Hall of Fame 2022: Phillies legend, NL MVP Jimmy Rollins debuts on ballot. Was he good enough?

Jesse Yomtov
USA TODAY

With the 2022 Baseball Hall of Fame class set to be announced on Jan. 25, USA TODAY Sports is breaking down the candidacies of some of the top players on the ballot. 

Fans can fight about who was the "heart and soul" on the Philadelphia Phillies’ last World Series championship team, but shortstop Jimmy Rollins was a sparkplug and leader for a club that won five consecutive division championships and two National League pennants.

Making his debut on the Baseball Hall of Fame ballot in 2022, Rollins presents an interesting case – and one that voters will no doubt be closely analyzing in the years to come.

Rollins was an All-Star as a 22-year-old rookie in 2001 and developed into one of the game’s best all-around shortstops, winning four Gold Glove awards in his 17-year career.

After making a bold declaration before the 2007 season that the Phillies were the "team to beat," Rollins went out and won the NL MVP award in 2007, the only player in history to hit 30 home runs with 40 steals and 20 triples in a single season.

Jimmy Rollins won the NL MVP award in 2007.

That NL East title snapped the Phillies’ 14-year postseason drought and was the beginning of a run that saw them win the World Series in 2008 and reach the Fall Classic again a year later.

When it comes to his Hall of fame candidacy, J-Roll is off to a good start. Of the first 139 ballots made public in Ryan Thibodaux's Hall of Fame tracker, Rollins had received 11.6% of the vote and should remain on the ballot comfortably.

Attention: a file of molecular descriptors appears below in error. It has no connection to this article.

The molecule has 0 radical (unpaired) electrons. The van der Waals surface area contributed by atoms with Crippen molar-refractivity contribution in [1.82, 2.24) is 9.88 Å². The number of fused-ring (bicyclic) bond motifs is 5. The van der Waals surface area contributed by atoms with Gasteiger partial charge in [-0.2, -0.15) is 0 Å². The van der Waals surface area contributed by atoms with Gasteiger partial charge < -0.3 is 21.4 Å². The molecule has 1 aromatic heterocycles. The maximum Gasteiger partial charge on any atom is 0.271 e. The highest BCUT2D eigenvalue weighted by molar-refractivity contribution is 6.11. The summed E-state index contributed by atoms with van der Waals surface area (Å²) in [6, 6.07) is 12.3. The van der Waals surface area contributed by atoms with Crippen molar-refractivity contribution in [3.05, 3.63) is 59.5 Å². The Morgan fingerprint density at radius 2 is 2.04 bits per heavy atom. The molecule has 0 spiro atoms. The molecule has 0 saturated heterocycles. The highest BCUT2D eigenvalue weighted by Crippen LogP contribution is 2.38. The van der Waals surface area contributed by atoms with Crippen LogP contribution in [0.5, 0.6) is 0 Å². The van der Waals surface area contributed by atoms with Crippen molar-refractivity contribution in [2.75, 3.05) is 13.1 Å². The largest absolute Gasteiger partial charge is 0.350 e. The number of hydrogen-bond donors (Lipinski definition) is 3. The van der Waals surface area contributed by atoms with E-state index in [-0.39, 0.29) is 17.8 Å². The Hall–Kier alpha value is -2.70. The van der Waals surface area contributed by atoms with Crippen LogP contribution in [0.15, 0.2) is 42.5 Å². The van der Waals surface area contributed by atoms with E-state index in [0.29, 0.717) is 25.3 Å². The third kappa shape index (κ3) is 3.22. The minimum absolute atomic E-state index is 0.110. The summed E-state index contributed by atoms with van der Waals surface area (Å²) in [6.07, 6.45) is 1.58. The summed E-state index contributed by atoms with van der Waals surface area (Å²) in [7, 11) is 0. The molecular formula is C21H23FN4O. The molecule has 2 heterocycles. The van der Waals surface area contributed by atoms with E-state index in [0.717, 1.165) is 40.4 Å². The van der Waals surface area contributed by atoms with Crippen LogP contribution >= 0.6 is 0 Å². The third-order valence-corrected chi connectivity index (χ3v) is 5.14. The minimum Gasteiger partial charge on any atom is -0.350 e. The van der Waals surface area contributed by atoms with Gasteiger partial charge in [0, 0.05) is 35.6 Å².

Why Rollins belongs in the Hall

Rollins is the only player since 2000 to hit 200 home runs with 400 steals, he had ten 30+ steal seasons and his 470 steals are the fifth-most of anybody in the new millennium. 

Winner of four Gold Glove awards, Rollins was one of the better defensive shortstops of his time and has the fourth-highest fielding percentage of any shortstop in baseball history.

Where Rollins doesn’t stack up

Rollins ranks 32nd among shortstops with 47.6 career WAR, well below the 67.7 average among the 23 Hall of Famers at the position.

Aside from Alex Rodriguez, Rollins is going to be the best shortstop on the ballot for most of the next decade. Still, Rollins’ career .264 average and .324 OBP are lower than even Omar Vizquel.

Voting trends

A first year on the ballot around 10% would be a good showing, similar to former Phillies teammate Scott Rolen’s 10.2% debut in 2018. Obviously their cases are very different, but Rolen’s rapid rise shows that voter re-evaluation en masse can happen in just a couple of years.

Will he ultimately get in?

Rollins has a real uphill climb but it’s certainly plausible that he will trend upwards to reach 75% in the next decade.